New petrogenetic insights on fast spread lower oceanic crust - formation and in-situ alteration...


Romain Meyer

From GFZ, Potsdam

The formation and evolution of oceanic lithosphere at mid-ocean ridges is one of the dominant  in the chemical differentiation and physical evolution of our planet. The ~60.000 km long mountain chain represented by mid-ocean ridges is associated with 90% of Earth’s volcanism and ~25% of the heat released from the deep Earth. Theoretical models on magmatic accretion of the oceanic crust, thermal models, mass balance calculations for the whole oceanic crust, or general alteration models have been established only for fast-spreading systems. However, due to the lack of natural exposures or representative drill cores of the deep basement, these models have never been tested against natural samples up to date, which casts doubt on their reliability.
By sampling the first in-situ layered gabbros from an oceanic crust (Gillis et al. 2014, Nature) the IODP expedition 345 Hess Deep was tremendously successful. Igneous layering is a texture of plutonic rocks described from layered intrusions, ophiolites and now in-situ fast-spread oceanic crust. A solidified layered igneous cumulate results from complex interactions between physical and chemical processes both during and after the fractional crystallization of a melt. Thus these cores provide the first direct window into the accretion history of the lower oceanic crust. EMPA, LA-ICP-MS and structural results on the igneous petrogenesis of a high resolution sampling strategy will be presented during the talk (Meyer et al. in prep.). Furthermore, an additional significant first-order observation from IODP Expedition 345 is, that orthopyroxene is found as an abundant phase in many of the layered primitive gabbroic rocks: 58 out of 143 thin sections described during the cruise contain more than traces of orthopyroxene. This petrological paradox will also be discussed within the talk.
Finally the oceanic crust is the largest boundary zone between the Earth’s mantle and hydrosphere, and seawater-rock interaction in the oceanic crust has an important role in Earth’s dynamics, in particular global geochemical cycling. Hydrothermal alteration of igneous rocks is one of the most conspicuous products of the water-rock interaction. Despite growing evidence from rocks tectonically exposed at the seafloor, the lack of samples collected in situ from the lower oceanic crust has hindered progress in understanding geochemical cycling. For example, questions remain about how deeply water can penetrate into the plutonic oceanic crust and how hydrothermal alteration proceeds in these lower oceanic crustal lithologies. We recently published first observations and characterizations on high- and low-temperature alterations (Nozaka et al., 2016 & in press.) of these lower oceanic crustal rocks. One key discovery is the occurrence of hydrothermal green spinel, corundum and diaspore. Although green spinel and corundum have been reported from ophiolitic metagabbros and pyroxenites and their origin and tectonic implications have been discussed, Nozaka et al. (2016) is the first study to report these aluminous phases from in-situ oceanic crust. To illustrate the low-temperature similarities and differences of serpentinization processes in different rock systems (gabbroic rocks vs. peridotites) recovered at the Hess Deep Rift I will present textural observations, micro-Raman spectroscopic analyses and electron probe microanalyses indicating, that most of the olivine-replacing serpentine in the gabbroic rocks lack the mixing with brucite unlike those in peridotites.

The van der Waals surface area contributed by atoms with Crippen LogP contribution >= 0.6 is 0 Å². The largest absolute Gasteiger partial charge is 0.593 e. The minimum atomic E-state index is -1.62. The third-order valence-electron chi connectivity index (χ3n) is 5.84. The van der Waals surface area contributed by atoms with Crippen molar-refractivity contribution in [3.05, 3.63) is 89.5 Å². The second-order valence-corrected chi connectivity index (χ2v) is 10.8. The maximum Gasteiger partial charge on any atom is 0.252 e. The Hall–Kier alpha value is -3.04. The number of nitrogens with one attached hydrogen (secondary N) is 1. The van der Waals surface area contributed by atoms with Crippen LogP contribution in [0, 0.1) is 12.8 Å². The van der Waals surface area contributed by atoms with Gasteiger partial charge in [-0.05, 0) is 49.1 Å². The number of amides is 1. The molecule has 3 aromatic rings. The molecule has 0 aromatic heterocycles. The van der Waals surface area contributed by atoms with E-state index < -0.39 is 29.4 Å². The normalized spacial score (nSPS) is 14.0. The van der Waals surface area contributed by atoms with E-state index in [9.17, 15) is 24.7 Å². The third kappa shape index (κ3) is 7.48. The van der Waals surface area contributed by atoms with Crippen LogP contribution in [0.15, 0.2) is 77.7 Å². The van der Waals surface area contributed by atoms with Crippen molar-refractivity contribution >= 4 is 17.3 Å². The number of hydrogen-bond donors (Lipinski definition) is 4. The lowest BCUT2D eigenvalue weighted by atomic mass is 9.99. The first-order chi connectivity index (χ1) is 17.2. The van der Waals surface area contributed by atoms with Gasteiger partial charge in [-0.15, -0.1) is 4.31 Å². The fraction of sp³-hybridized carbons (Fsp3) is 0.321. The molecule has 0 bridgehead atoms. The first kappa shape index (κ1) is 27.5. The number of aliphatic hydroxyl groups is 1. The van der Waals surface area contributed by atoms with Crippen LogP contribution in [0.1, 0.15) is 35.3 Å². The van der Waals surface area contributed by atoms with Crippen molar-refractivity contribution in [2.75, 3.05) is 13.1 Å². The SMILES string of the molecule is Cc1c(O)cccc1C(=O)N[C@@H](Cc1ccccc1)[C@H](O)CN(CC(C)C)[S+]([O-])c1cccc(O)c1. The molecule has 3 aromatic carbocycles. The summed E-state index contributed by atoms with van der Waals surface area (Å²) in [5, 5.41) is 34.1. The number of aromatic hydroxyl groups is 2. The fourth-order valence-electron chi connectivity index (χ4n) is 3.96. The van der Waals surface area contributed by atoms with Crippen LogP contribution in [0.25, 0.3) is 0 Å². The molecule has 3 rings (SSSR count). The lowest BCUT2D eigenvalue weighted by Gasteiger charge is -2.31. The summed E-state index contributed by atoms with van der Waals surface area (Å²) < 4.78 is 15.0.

Published Jan. 9, 2017 3:31 PM - Last modified Jan. 10, 2017 3:28 PM